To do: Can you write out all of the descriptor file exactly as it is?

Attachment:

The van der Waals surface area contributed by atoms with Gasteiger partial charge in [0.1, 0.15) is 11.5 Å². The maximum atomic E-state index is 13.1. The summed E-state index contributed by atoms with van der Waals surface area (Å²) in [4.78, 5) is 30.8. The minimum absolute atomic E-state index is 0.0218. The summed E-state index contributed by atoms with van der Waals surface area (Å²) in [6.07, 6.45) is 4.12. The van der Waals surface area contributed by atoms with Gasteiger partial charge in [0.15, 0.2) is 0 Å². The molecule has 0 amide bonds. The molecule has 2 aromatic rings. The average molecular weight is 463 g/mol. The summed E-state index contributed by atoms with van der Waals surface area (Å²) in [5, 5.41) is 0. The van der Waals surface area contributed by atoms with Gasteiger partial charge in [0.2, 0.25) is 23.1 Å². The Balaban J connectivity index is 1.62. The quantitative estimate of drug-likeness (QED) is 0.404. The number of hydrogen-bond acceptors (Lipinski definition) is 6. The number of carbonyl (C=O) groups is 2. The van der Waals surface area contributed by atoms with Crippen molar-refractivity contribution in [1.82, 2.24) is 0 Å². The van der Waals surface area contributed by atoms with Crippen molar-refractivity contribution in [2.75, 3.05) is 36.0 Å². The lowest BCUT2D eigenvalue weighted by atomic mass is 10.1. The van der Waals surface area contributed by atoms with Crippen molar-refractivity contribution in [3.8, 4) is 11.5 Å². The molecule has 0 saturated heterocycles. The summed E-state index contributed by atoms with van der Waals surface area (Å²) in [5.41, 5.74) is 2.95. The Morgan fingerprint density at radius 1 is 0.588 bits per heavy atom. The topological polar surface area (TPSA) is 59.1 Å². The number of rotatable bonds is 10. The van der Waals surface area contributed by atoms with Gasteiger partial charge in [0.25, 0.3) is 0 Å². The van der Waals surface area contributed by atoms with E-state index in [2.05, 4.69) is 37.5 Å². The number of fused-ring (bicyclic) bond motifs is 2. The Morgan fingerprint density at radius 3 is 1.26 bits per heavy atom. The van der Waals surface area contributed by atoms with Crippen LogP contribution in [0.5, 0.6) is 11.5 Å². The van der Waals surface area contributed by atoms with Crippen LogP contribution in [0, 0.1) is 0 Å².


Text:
The van der Waals surface area contributed by atoms with Gasteiger partial charge in [0.1, 0.15) is 11.5 Å². The maximum atomic E-state index is 13.1. The summed E-state index contributed by atoms with van der Waals surface area (Å²) in [4.78, 5) is 30.8. The minimum absolute atomic E-state index is 0.0218. The summed E-state index contributed by atoms with van der Waals surface area (Å²) in [6.07, 6.45) is 4.12. The van der Waals surface area contributed by atoms with Gasteiger partial charge in [0.15, 0.2) is 0 Å². The molecule has 0 amide bonds. The molecule has 2 aromatic rings. The average molecular weight is 463 g/mol. The summed E-state index contributed by atoms with van der Waals surface area (Å²) in [5, 5.41) is 0. The van der Waals surface area contributed by atoms with Gasteiger partial charge in [0.2, 0.25) is 23.1 Å². The Balaban J connectivity index is 1.62. The quantitative estimate of drug-likeness (QED) is 0.404. The number of hydrogen-bond acceptors (Lipinski definition) is 6. The number of carbonyl (C=O) groups is 2. The van der Waals surface area contributed by atoms with Crippen molar-refractivity contribution in [1.82, 2.24) is 0 Å². The van der Waals surface area contributed by atoms with Crippen molar-refractivity contribution in [2.75, 3.05) is 36.0 Å². The lowest BCUT2D eigenvalue weighted by atomic mass is 10.1. The van der Waals surface area contributed by atoms with Crippen molar-refractivity contribution in [3.8, 4) is 11.5 Å². The molecule has 0 saturated heterocycles. The summed E-state index contributed by atoms with van der Waals surface area (Å²) in [5.41, 5.74) is 2.95. The Morgan fingerprint density at radius 1 is 0.588 bits per heavy atom. The topological polar surface area (TPSA) is 59.1 Å². The number of rotatable bonds is 10. The van der Waals surface area contributed by atoms with Gasteiger partial charge in [0.25, 0.3) is 0 Å². The van der Waals surface area contributed by atoms with E-state index in [2.05, 4.69) is 37.5 Å². The number of fused-ring (bicyclic) bond motifs is 2. The Morgan fingerprint density at radius 3 is 1.26 bits per heavy atom. The van der Waals surface area contributed by atoms with Crippen LogP contribution in [0.5, 0.6) is 11.5 Å². The van der Waals surface area contributed by atoms with Crippen LogP contribution in [0, 0.1) is 0 Å².